Rossi went on to win a total of four titles over seven seasons with Yamaha before making what many viewed as the dream partnership between a legendary Italian rider, and a legendary Italian motorcycle manufacturer, Ducati. Unfortunately that partnership never blossomed and, after two seasons and just three podium finishes, Rossi went back to his spiritual home with Yamaha where he finished second in the first race of the season and took the win at the Dutch GP, finishing fourth in the Championship.
Rossi has gone on to win a total of nine World Championship titles to date, the most recent of which coming in 2009, and continues to ride for the factory Yamaha Racing team in 2019 with many speculating that, at the age of 40, the 2020 season – the end of his current contract – may be the last campaign in which we see “The Doctor” and his iconic number 46 out on track.
Why is Valentino Rossi called “The Doctor”
A lot of riders have nicknames based on their riding style, the name their parents called them as children or the names given to them in the press in some cases; and Valentino is no different.
We mentioned it very briefly, but Rossi is known the world over as “The Doctor”, a nickname given by his father, Graziano, because in Italy it is a sign of respect to call someone “The Doctor” (although others believe Rossi gave it to himself having earned a degree and the entitlement to call himself a doctor).
Rossi was also given the nickname of “the GOAT”, an abbreviation of Greatest of all Time, by teammate Colin Edwards and numerous members of the world’s media who believe that Rossi truly is the greatest rider ever to take to a racing circuit.
The stats don’t lie: Valentino Rossi’s career stats
Valentino Rossi’s career statistics need no introduction. He may not have won a World Championship since 2009, but regardless of that long wait for a tenth crown his statistics are still remarkable nonetheless. While he’s still racing, we’ll go back to the end of the 2018 MotoGP season for the sake of accuracy, with Rossi’s record standing at:
115 race victories
65 pole positions
9 World Championships
291 of those races and 76 of those race victories have come in the premier class, his most recent victory coming in 2017 at the Dutch MotoGP at Assen.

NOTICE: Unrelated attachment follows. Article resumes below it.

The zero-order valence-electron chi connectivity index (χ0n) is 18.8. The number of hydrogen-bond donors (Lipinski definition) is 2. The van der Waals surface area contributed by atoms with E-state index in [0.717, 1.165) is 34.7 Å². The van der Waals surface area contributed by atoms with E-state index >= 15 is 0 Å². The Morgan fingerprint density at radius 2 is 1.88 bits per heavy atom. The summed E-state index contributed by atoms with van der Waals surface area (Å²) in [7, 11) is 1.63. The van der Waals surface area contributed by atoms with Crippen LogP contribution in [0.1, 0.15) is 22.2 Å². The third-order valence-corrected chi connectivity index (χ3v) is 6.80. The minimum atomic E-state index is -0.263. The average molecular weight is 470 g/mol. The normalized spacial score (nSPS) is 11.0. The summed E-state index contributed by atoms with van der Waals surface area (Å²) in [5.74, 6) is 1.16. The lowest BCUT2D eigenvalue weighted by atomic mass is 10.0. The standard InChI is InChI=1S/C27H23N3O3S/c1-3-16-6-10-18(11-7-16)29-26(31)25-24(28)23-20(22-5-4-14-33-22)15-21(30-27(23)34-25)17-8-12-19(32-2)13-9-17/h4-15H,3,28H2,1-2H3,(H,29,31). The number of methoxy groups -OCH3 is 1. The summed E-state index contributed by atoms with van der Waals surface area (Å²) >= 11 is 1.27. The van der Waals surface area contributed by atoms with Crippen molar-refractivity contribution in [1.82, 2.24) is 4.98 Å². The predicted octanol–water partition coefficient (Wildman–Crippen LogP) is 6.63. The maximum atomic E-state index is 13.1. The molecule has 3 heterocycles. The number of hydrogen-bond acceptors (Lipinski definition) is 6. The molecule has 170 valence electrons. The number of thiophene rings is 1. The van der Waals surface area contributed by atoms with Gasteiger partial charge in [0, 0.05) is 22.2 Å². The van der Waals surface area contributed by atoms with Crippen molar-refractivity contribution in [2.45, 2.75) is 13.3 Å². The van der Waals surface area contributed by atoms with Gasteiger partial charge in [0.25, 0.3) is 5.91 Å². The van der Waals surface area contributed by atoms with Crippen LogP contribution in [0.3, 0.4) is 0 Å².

“The Doctor’s Dangle”
Throughout his career Rossi has been the man that everyone has tried to copy in some shape or form, whether it’s through the setup of the bike at a particular venue or through his training methods to gain an advantage over the rest of the grid.
One particular mannerism – or should that be strategy – that The Doctor created is “The Doctor’s Dangle”, where Rossi started hanging his leg away from the bike to act as a wind brake in the approach to a corner.
He first used it in a last-corner pass on Sete Gibernau in Jerez in 2005. Seeing that the pair were about to collide, resulting in one or both failing to finish, Rossi took his inside leg off the footpegs and hung it out like a parachute. Not only did it prevent the accident, but Rossi got the drive out of the final corner and went on to win the race
While some will say it has very minimal impact on braking speed, you only have to watch a motorcycle race – whether it’s MotoGP, Moto2, Moto3, World Superbike, British Superbike, anything – and you’ll see countless riders adopting the strategy that Rossi brought into the sport. Many journalists questioned if adopting the same method was simply copying Rossi because he is “the great Valentino Rossi”, or because it genuinely had benefits. Whatever the reasoning, many saw that it was better to learn the method and replicate it where and when possible, rather than losing the advantage.